Here's the real problem. Billions of dollars have come into the distressed real estate market since March. Multiple, bulk scratch and dent companies have been established to buy these assets. In March they could buy the "notes" at 30-35 cents on the dollar. These companies would then offer cash for keys, foreclose, sell the property or sell the mortgage note to smaller investors. The banks off loaded more than a million properties so far to these liquidators. Because of all the "new" investors coming to the table and buying 20-500 million dollar bulks from the banks, the so called "Ghost Inventory" will not transpire the way most thought. The mortgage servicers have entered this business also with their investors and are doing loan modifications in house. There's so much money chasing these non performing assets that the cost has risen to 65-70 cents on the dollar. This will slow down investors by February. If we see a double dip in the housing, you will see inventory show up, because these investor funds will slow down on purchases until the bulk price drops back down to the March level. Once the bulk price drops, they will scoop up bulks of REO's and notes again, therefore cutting off the inventory again. These asset companies are much more attractive to the bank than selling 1 property at a time retail. Most banks have already marked down these assets and were covered by TARP funds. This is why the banks balance sheets have looked good since? Yep, around March. When you mark the asset down to zero and sell it for 35%-65% of value, it is the illusion of huge profits for the bank. With this in mind, the real blood on the streets for the west coast is prolonged for 2 more years. In 2 years when the banks "new foreclosure" inventory shows up, is when they will be stuck with the losses, unless TARP shows up again and bails these insolvent banks out. Remember, many called the housing top in 2004-2006. It went an additional 16 months. Excitement and or chaos can keep a market going up-or down much longer than expected.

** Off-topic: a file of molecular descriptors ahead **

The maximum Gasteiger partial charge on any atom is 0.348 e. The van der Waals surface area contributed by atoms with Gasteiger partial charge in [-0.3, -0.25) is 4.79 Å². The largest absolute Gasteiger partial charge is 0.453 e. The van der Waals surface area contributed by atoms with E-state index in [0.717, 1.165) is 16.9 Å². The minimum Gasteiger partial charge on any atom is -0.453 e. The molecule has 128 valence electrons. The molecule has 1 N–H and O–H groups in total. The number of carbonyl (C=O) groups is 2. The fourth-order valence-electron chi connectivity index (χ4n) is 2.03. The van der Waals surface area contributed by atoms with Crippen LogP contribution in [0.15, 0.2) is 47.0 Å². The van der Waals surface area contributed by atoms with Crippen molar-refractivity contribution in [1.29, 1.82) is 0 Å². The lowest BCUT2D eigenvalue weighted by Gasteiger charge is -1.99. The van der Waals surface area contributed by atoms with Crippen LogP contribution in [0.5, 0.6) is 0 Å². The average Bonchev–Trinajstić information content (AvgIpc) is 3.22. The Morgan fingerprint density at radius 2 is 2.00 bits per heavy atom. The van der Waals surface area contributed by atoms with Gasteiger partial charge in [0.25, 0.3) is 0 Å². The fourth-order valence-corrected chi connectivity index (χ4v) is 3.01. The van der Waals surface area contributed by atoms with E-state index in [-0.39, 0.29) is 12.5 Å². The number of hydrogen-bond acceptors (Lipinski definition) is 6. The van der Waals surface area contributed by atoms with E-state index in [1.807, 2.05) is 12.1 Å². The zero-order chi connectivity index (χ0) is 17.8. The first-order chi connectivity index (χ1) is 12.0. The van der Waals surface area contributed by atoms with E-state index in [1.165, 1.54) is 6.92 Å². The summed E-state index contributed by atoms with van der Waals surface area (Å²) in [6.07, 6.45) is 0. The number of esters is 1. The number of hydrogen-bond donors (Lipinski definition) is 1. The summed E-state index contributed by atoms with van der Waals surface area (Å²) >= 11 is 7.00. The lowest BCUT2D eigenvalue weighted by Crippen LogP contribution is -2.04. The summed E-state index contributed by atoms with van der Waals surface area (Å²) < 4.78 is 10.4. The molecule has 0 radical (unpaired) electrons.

The stock market is a perfect example. Unemployment at levels not seen since the 40's? Yet the market continues to rise? I use the DOW to determine the unemployment rate. 11k DOW= 11% unemployed. This is a double head fake folks. Don't buy into the excitement.
The safest time to buy real estate is when you can go see a home, go home and think about it, and when you call the realtor back 2 weeks later and they say the home is still available, you know for certain that the blood is on the streets. Until then, all I do is buy discounted mortgage notes in the states that no one else wants.(I still need to protect myself from future inflation)I then modify the payments to rent levels. This way the owner stays, I get double digit returns, I have equity in the property (I don't pay more than 55% of current market value),and I offer to reduce the payoff (from the unpaid note balance to current value) so the homeowner can refinance in the future. Everyone wins.

So, if you guys want to get into real estate and be safe, buy notes. There's plenty for sale in Michigan,PA,OH,WV,SC,NC,NJ,RI,WI. Also you can buy many for $5,000 to $10,000, returning you monthly income (after you give them a modification) of 12%-25% on your money. It hedges you against future inflation, the values have already been decimated by 50% or more and you know for certain it's a deal because you will earn double digit returns after you reduce the homeowners payment.

Help yourself and help a homeowner.

Oldtimer said...

Nobody can know the future, but I've believed for more than a year that talk of a coming wave was akin to Charlie Brown waiting for the Great Pumpkin.

The initial wave of foreclosures that crested in 2008/early 2009 included lots of ill-conceived speculations, where people had bought homes they had no need for, but hoped to profit from rising values. Once it became clear these investments were losers, the specuvestors quickly gave up the ghost.

The current crop of foreclosures is mostly homes people have realized they cannot afford due to lost jobs, payments resetting to realistic levels, savings being exhausted, etc. The big difference is that most of todays foreclosures are homes that people still want to live in.

In the IE, prices have corrected from roughly $200/sf to $100/sf, and most folks will find a way to get their housing costs down to $100/sf or less (buy and bail, renegotiate principal, lease back from investors, etc.).

With the lousy economy and anemic recovery, I'd guess that foreclosures will remain elevated at way-above-normal rates for several more quarters, but I don't see a wave on the horizon.

The one exception is the higher-end markets where people took out jumbo loans ($750K+). Distress in these areas seem to be still growing.

VectorzSigma said...

What inflation? Other countries furiously trying to keep their currency from appreciating against the dollar (propping up the dollar and keeping it from crashing) by increasing their foreign currency reserves.

Keep in mind, this is less than a month after we started the discussion on inflation. The projection was massive inflation after 5-10 years. It's been A MONTH.

Jay & Christina said...

Ghost Inventory, where can you buy these mortgage notes for a decent price? I've only seen them on and they tend to go for 50-60% or more of loan value. Sounds like a great investment opportunity. If you'd rather not broadcast where you buy these notes, please email me at karolyi74 AT